Bottomley PA, Hardy CJ, Argersinger RE, Allen-Moore G. A review of 1H NMR relaxation in pathology: are T1 and T2 diagnostic? Med Phys 1987; 14: 1-37.

Bottomley PA, Foster TH, Argersinger RE, Pfeifer LM. A review of normal tissue hydrogen NMR relaxation times and relaxation mechanisms: dependence on tissue type, NMR frequency, temperature, species, excision, and age. Med Phys 1984; 11: 425-448.


Bottomley PA, Griffiths JR. “HANDBOOK OF MAGNETIC RESONANCE SPECTROSCOPY IN VIVO. MRS Theory, Practice and Applications”. John Wiley & Sons Chichester, UK. 2016; ISBN: 978-1-118-99766-6; 1193 pages.



International Society of Magnetic Resonance in Medicine

Key Papers:

  1. Hinshaw WS, Bottomley PA, Holland GN. Radiographic thin section image of the human wrist by nuclear magnetic resonance. Nature 1977; 270: 722-723.
  2. Bottomley PA, Andrew ER. RF magnetic field penetration, phase-shift and power dissipation in biological tissue: Implications for NMR imaging. Phys Med Biol 1978; 23: 630-643.
  3. Nunnally RL, Bottomley PA. Assessment of pharmacological treatment of myocardial infarction by phosphorous-31 NMR with surface coils. Science 1981; 211: 177-180.
  4. Edelstein WA, Bottomley PA, Hart HR, Smith LS. Signal, noise and contrast in NMR imaging.  J Comp Assist Tomogr 1983; 7: 391-401.
  5. Bottomley PA, Hart HR, Edelstein, Schenck JF, Smith LS, Leue WM, Mueller OM, Redington RW.  NMR imaging/spectroscopy system to study both anatomy and metobolism. Lancet 1983; ii (322), 273-274.
  6. Bottomley PA, TH Foster, WM Leue. Chemical imaging of the brain by NMR. Lancet 1984; I (323): 1120.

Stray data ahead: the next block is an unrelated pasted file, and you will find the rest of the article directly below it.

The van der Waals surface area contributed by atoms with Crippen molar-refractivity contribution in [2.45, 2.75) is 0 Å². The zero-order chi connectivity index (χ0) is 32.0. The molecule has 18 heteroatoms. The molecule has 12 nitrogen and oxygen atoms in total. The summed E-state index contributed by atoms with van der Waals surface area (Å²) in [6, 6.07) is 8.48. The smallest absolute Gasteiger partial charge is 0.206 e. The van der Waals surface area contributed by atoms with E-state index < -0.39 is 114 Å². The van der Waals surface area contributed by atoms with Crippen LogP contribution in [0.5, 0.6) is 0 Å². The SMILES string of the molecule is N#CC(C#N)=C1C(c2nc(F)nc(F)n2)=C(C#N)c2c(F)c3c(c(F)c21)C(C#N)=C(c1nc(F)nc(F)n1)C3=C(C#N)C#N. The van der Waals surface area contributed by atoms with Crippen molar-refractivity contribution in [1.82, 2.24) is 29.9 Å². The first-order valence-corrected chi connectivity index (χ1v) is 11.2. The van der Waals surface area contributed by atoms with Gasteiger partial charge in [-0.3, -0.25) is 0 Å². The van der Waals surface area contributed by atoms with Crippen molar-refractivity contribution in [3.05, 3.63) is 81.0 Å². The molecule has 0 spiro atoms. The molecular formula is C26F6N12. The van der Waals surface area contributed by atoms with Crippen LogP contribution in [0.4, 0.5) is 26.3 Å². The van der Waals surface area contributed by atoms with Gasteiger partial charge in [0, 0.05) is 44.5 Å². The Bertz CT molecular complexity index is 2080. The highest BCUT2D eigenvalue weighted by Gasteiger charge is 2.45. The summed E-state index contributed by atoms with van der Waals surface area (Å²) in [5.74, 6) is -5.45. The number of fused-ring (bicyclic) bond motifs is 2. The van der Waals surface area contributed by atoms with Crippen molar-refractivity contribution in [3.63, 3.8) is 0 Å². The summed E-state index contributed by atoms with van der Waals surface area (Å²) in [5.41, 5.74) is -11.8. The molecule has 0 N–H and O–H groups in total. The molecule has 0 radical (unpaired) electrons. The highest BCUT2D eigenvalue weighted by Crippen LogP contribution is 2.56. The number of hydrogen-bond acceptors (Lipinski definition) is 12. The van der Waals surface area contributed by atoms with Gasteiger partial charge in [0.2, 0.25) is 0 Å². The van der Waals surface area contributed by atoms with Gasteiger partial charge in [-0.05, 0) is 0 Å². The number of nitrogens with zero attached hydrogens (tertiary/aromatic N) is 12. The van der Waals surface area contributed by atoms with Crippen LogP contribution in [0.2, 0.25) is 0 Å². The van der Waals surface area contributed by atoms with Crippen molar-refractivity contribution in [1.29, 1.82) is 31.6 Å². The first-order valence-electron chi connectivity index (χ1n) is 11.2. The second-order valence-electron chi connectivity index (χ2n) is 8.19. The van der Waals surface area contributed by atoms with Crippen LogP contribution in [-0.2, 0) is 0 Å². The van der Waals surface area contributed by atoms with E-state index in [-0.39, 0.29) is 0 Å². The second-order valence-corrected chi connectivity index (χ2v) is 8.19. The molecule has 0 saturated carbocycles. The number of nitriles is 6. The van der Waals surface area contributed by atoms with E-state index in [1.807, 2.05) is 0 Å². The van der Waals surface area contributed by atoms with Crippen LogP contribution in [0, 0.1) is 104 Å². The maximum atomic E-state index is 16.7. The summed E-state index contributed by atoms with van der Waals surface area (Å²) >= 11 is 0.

7. Bottomley PA, Hart HR, Edelstein WA, Schenck JF, Smith LS, Leue WM, Mueller OM, Redington RW. Anatomy and metabolism of the normal human brain studied by magnetic resonance at at 1.5 Tesla. Radiol 1984; 150, 441-446.
  8. Bottomley PA, Foster TH, Leue WM. In vivo nuclear magnetic resonance (NMR) chemical shift imaging by selective irradiation. Proc Natl Acad Sci 1984: 81: 6856-6860.
  9. Edelstein WA, Schenck JF, Hart HR, Hardy CJ, Foster TH, Bottomley PA. Surface coil magnetic resonance imaging. JAMA (J Am Med Assoc) 1985; 253: 828.
  10. Bottomley PA, Edelstein WA, Foster TH, Adams WA. Invivo solvent suppressed localized hydrogen nuclear magnetic resonance spectroscopy: a window to metabolism?  Proc Natl Acad Sci USA 1985; 82: 2148-2152.
  11. Bottomley PA. Non-invasive study of high-energy phosphate metabolism in the human heart by depth resolved 31P NMR spectroscopy. Science 1985; 229: 769-772.
  12. Bottomley PA, Rogers HH, Foster TH. Nuclear magnetic resonance imaging shows water distribution and transport in plant root systems in situ. Proc Natl Acad Sci USA 1986; 83: 87-89.
  13. Bottomley PA. Spatial localization in NMR spectroscopy in vivo.   Annal NY Acad Sci 1987; 508: 333-348.
  14. Weiss RG, Bottomley PA, Hardy CJ, Gerstenblith G. Regional myocardial metabolism of high-energy phosphates during isometric exercise in patients with coronary artery disease. N Engl J Med .1990; 323: 1593-1600.
  15. Bottomley PA, Weiss RG. Noninvasive MRS detection of localized creatine depletion in non-viable, infarcted myocardium. Lancet 1998; 351: 714-718.
  16. Weiss RG*, Gerstenblith G, Bottomley PA*. ATP Flux through Creatine Kinase in the Normal, Stressed, and Failing Human Heart.   Proc Natl Acad Sci USA 2005; 102: 808-813. 165.
  17. Bottomley PA, Wu KC, Gerstenblith G, Schulman SP, Steinberg A, Weiss RG.  Reduced myocardial creatine kinase flux in human myocardial infarction: An in vivo phosphorus magnetic resonance spectroscopy study. Circulation 2009; 119: 1918-24.
  18. Sathyanarayana S, Bottomley PA. MRI endoscopy using intrinsically localized probes. Med Phys 2009; 36: 908-919.
  19. Hirsch GA*, Bottomley PA*, Gerstenblith G, Weiss RG.  Allopurinol Acutely Increases ATP Energy Delivery in Failing Human Hearts. J Am Coll Cardiol 2012; 59: 802-808.
  20. Bottomley PA*, Panjrath GS*, Lai S, Hirsch GA, Wu K, Najjar SS, Steinberg A, Gerstenblith G Weiss RG. Metabolic Rates of ATP Transfer Through Creatine Kinase (CK flux) Predict Clinical Heart Failure Events and Death.  Science Transl Med 2013; 5: 215re3, pp1-8.

click here to see CV and the entire publication list



Contact Information:

Phone: 410.955.0366
FAX: ....410.614.1977
email: bottoml@mri.jhu.edu
















































































JHU Logo


© Copyright 2005 | All Rights Reserved | Johns Hopkins University
600 North Wolfe Street, Baltimore, Maryland 21287 USA